auto-shop jargon to try to fool police. Orders and debts recorded in a 
Prestia log book were listed as gallons of paint, for example.

Beginning Nov. 5, 2004, police eavesdropped on Amante, Montaleone and 
Poulin by tapping their cellphones and installing a voice probe inside 
Prestia Automotive. They picked up exchanges like this one in Italian on 
Dec. 14 at 1:44 p.m, after Amante asked Briguglio to swing by the auto shop.

Amante: "I got to look at that bumper again we got to re-paint it."

Briguglio: "Oh you gotta paint?"

A police transcriber then offered his interpretation of what was really 
going on.

"I believe that Amante is telling Briguglio that he has cocaine for him," 
the officer wrote. "Drug traffickers will often use coded terminology in an 
attempt to avoid detection by the police. In this case I believe Amante is 
using terms such as 'paint' and 'bumper' in an attempt to mask the 
conversation."

After the conversation, Briguglio visited Prestia. When he returned to his 
apartment at 1400 Ouellette Ave., an officer parked in the underground lot 
spied his 2003 Jeep Grand Cherokee. There was no damage or fresh paint on 
its bumpers, the court documents say.

Armed with reams of wiretap transcripts like these, surveillance records 
and informant statements, police and prosecutors will now try to win their 
court case against the ring and establish its connection to the Hells Angels.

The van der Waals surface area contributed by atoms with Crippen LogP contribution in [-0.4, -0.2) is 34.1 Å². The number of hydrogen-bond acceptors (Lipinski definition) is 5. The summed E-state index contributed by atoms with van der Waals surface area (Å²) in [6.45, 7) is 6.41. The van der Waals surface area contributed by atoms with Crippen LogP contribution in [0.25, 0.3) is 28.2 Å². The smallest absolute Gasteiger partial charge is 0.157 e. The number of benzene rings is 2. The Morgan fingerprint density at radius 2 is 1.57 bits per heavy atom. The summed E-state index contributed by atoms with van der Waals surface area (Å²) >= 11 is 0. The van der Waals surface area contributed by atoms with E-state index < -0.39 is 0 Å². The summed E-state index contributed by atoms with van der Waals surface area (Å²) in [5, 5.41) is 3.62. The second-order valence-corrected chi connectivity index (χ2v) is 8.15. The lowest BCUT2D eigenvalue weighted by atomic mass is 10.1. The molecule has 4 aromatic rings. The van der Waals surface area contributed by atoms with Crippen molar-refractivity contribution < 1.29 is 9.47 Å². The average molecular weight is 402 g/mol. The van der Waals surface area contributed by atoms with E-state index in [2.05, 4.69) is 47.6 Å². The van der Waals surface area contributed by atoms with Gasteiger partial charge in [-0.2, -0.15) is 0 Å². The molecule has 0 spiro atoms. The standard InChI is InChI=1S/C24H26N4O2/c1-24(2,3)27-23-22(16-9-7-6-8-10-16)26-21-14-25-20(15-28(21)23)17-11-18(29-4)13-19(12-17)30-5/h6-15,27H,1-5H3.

That may not be easy.

"It's rare that a full-patch member gets his hands dirty directly," said 
Sher. "Even once you have the evidence, it can be difficult and painstaking 
to get convictions."

Sher cited cases like that of Francisco (Chico) Pires and Ronaldo Lising, a 
pair of Vancouver Hells Angels found guilty of conspiring to traffic in 
cocaine, trafficking in cocaine and possession of proceeds of crime valued 
at more than $1,000. Police began investigating the pair in 1996 and 
arrested them in 1998. Their conviction in January 2001 marked the first 
victory for B.C. prosecutors against members of the motorcycle gang, but 
Pires and Lising have since appealed.

For larger biker busts, the sheer volume of evidence and arrests poses a 
challenges for the courts. Still, Canada's police and prosecutors are, 
slowly, making some headway against the Angels.

According to RCMP figures as of July 2004, Quebec has proved the most 
successful with roughly 65 per cent of the gang's 132 Quebec full-patch 
members, prospects and hangarounds behind bars or before the courts. In 
Ontario, where the Angels are strongest, 38 of 244 members, prospects and 
hangarounds are either incarcerated or charged. From Manitoba west 24 of 
the club's 185 members, prospects and hangarounds were either jailed or 
awaiting court appearances.

Everyone charged in the Feb. 21 busts has been released on bail. Their bail 
hearings last week made headlines when former Detroit Red Wings enforcer 
Bob Probert showed up in the courtroom.

Windsor police Sgt. John St. Louis said he couldn't comment on the ongoing 
investigation. "However, we do expect to lay further charges against other 
individuals."

- - - -

THE HELLS ANGELS IN CANADA

"The Hell's Angels remain the largest and most powerful outlaw motorcycle 
gang in Canada with 34 (of which two in Quebec are currently inactive) 
chapters across the country comprising approximately 500 members."

Alberta: three chapters

Saskatchewan: two chapters

Manitoba: one chapter

Quebec: five chapters

Ontario: sixteen chapters, including one in Windsor and one opened recently 
in Hamilton.

British Columbia: seven chapters

- - Source: Criminal Intelligence Service of Canada, 2004 annual report on 
Organized Crime in Canada
- ---
MAP posted-by: Jay Bergstrom